• In fact the next few verses fit perfectly in as well when we understand that God wants a man to receive the kingdom of God like a child or he shall
    not enter it at all.
  • Pray at all times and do not lose heart because difficult times will come; we need faith.

Luke 18:1-17     NASB

1 Now He was telling them a parable to show that at all times they ought to pray and not to lose heart, 2 saying, “In a certain city there was a judge
who did not fear God and did not respect man. 3 There was a widow in that city, and she kept coming to him, saying, ‘Give me legal protection from
my opponent.’ 4 For a while he was unwilling; but afterward he said to himself, ‘Even though I do not fear God nor respect man, 5 yet because this
widow bothers me, I will give her legal protection, otherwise by continually coming she will wear me out.'” 6 And the Lord said, “Hear what the unrighteous
judge said; 7 now, will not God bring about justice for His elect who cry to Him day and night, and will He delay long over them? 8 I tell you that
He will bring about justice for them quickly. However, when the Son of Man comes, will He find faith on the earth?”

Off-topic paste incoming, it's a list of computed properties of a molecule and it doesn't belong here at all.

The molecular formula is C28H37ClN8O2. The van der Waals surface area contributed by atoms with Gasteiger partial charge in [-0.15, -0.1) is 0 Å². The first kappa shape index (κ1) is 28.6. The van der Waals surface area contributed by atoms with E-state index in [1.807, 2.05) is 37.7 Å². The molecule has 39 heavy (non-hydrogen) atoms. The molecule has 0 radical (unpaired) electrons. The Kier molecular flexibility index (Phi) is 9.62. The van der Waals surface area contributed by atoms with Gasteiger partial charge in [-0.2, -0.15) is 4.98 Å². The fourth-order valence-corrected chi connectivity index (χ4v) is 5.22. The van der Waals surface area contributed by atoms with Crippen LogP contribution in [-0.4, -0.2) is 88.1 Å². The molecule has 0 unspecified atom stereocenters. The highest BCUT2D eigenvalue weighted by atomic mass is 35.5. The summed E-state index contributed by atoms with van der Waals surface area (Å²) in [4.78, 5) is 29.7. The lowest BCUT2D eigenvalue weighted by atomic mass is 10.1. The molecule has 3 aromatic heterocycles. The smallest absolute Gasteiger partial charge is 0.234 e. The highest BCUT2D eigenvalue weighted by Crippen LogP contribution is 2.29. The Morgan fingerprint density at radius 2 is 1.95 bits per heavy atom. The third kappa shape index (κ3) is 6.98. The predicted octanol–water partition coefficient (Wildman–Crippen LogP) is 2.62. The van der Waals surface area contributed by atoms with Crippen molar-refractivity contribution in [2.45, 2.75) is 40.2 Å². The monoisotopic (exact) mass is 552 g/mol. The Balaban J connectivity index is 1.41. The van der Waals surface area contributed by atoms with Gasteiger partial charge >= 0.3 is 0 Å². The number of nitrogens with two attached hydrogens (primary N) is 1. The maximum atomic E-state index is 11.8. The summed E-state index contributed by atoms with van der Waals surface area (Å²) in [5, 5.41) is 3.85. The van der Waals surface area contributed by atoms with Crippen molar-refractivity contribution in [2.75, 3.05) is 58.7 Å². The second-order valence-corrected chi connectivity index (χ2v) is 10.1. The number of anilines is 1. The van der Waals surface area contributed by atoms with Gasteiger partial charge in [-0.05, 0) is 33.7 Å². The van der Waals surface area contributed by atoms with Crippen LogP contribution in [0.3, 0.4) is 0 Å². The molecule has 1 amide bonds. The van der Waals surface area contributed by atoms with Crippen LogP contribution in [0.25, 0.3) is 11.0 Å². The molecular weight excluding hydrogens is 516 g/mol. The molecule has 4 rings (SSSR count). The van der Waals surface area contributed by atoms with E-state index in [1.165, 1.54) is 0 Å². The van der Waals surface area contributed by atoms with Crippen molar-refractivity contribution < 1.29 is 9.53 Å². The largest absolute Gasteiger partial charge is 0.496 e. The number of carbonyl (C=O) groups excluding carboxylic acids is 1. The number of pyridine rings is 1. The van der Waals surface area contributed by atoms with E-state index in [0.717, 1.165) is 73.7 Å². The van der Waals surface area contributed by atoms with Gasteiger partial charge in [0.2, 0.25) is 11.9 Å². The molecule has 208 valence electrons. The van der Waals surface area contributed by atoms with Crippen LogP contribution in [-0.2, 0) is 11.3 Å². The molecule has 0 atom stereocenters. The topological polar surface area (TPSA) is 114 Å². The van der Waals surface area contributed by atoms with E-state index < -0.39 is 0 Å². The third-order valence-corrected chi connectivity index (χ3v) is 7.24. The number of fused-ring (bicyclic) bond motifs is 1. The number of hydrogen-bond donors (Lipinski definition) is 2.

9 And He also told this parable to some people who trusted in themselves that they were righteous, and viewed others with contempt: 10 “Two men went up
into the temple to pray, one a Pharisee and the other a tax collector. 11 The Pharisee stood and was praying this to himself: ‘God, I thank You that
I am not like other people: swindlers, unjust, adulterers, or even like this tax collector. 12 I fast twice a week; I pay tithes of all that I get.’
13 But the tax collector, standing some distance away, was even unwilling to lift up his eyes to heaven, but was beating his breast, saying, ‘God,
be merciful to me, the sinner!’ 14 I tell you, this man went to his house justified rather than the other; for everyone who exalts himself will be
humbled, but he who humbles himself will be exalted.”
15 And they were bringing even their babies to Him so that He would touch them, but when the disciples saw it, they began rebuking them. 16 But Jesus called
for them, saying, “Permit the children to come to Me, and do not hinder them, for the kingdom of God belongs to such as these. 17 Truly I say to you,
whoever does not receive the kingdom of God like a child will not enter it at all.”